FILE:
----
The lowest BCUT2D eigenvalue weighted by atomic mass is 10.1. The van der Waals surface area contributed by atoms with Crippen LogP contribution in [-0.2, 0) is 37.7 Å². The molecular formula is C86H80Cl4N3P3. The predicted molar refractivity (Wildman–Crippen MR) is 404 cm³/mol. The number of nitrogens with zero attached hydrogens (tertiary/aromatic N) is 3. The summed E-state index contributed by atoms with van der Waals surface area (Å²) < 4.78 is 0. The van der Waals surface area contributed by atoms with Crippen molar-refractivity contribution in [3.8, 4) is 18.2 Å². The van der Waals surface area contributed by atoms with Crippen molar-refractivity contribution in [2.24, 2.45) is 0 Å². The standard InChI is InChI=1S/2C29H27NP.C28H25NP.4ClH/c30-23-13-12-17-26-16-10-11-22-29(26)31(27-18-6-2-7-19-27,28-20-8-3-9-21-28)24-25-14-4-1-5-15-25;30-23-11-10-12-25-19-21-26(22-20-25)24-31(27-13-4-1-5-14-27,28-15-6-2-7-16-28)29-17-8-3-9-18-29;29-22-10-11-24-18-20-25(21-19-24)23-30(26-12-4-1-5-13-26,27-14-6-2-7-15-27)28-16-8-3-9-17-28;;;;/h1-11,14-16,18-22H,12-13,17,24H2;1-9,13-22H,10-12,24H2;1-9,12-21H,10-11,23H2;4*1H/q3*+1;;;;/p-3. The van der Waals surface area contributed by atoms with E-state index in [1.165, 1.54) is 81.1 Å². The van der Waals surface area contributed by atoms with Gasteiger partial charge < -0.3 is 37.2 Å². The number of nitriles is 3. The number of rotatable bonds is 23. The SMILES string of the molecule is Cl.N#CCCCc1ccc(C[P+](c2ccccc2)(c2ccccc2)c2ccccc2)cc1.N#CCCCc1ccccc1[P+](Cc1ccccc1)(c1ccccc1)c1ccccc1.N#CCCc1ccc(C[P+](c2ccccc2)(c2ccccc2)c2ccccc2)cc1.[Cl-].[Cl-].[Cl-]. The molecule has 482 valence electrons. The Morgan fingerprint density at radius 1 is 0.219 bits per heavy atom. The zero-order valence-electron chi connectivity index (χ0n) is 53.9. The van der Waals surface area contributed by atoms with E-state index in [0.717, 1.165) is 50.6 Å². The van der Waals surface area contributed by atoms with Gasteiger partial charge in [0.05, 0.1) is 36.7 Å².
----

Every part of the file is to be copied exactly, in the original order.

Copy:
The lowest BCUT2D eigenvalue weighted by atomic mass is 10.1. The van der Waals surface area contributed by atoms with Crippen LogP contribution in [-0.2, 0) is 37.7 Å². The molecular formula is C86H80Cl4N3P3. The predicted molar refractivity (Wildman–Crippen MR) is 404 cm³/mol. The number of nitrogens with zero attached hydrogens (tertiary/aromatic N) is 3. The summed E-state index contributed by atoms with van der Waals surface area (Å²) < 4.78 is 0. The van der Waals surface area contributed by atoms with Crippen molar-refractivity contribution in [3.8, 4) is 18.2 Å². The van der Waals surface area contributed by atoms with Crippen molar-refractivity contribution in [2.24, 2.45) is 0 Å². The standard InChI is InChI=1S/2C29H27NP.C28H25NP.4ClH/c30-23-13-12-17-26-16-10-11-22-29(26)31(27-18-6-2-7-19-27,28-20-8-3-9-21-28)24-25-14-4-1-5-15-25;30-23-11-10-12-25-19-21-26(22-20-25)24-31(27-13-4-1-5-14-27,28-15-6-2-7-16-28)29-17-8-3-9-18-29;29-22-10-11-24-18-20-25(21-19-24)23-30(26-12-4-1-5-13-26,27-14-6-2-7-15-27)28-16-8-3-9-17-28;;;;/h1-11,14-16,18-22H,12-13,17,24H2;1-9,13-22H,10-12,24H2;1-9,12-21H,10-11,23H2;4*1H/q3*+1;;;;/p-3. The van der Waals surface area contributed by atoms with E-state index in [1.165, 1.54) is 81.1 Å². The van der Waals surface area contributed by atoms with Gasteiger partial charge < -0.3 is 37.2 Å². The number of nitriles is 3. The number of rotatable bonds is 23. The SMILES string of the molecule is Cl.N#CCCCc1ccc(C[P+](c2ccccc2)(c2ccccc2)c2ccccc2)cc1.N#CCCCc1ccccc1[P+](Cc1ccccc1)(c1ccccc1)c1ccccc1.N#CCCc1ccc(C[P+](c2ccccc2)(c2ccccc2)c2ccccc2)cc1.[Cl-].[Cl-].[Cl-]. The molecule has 482 valence electrons. The Morgan fingerprint density at radius 1 is 0.219 bits per heavy atom. The zero-order valence-electron chi connectivity index (χ0n) is 53.9. The van der Waals surface area contributed by atoms with E-state index in [0.717, 1.165) is 50.6 Å². The van der Waals surface area contributed by atoms with Gasteiger partial charge in [0.05, 0.1) is 36.7 Å².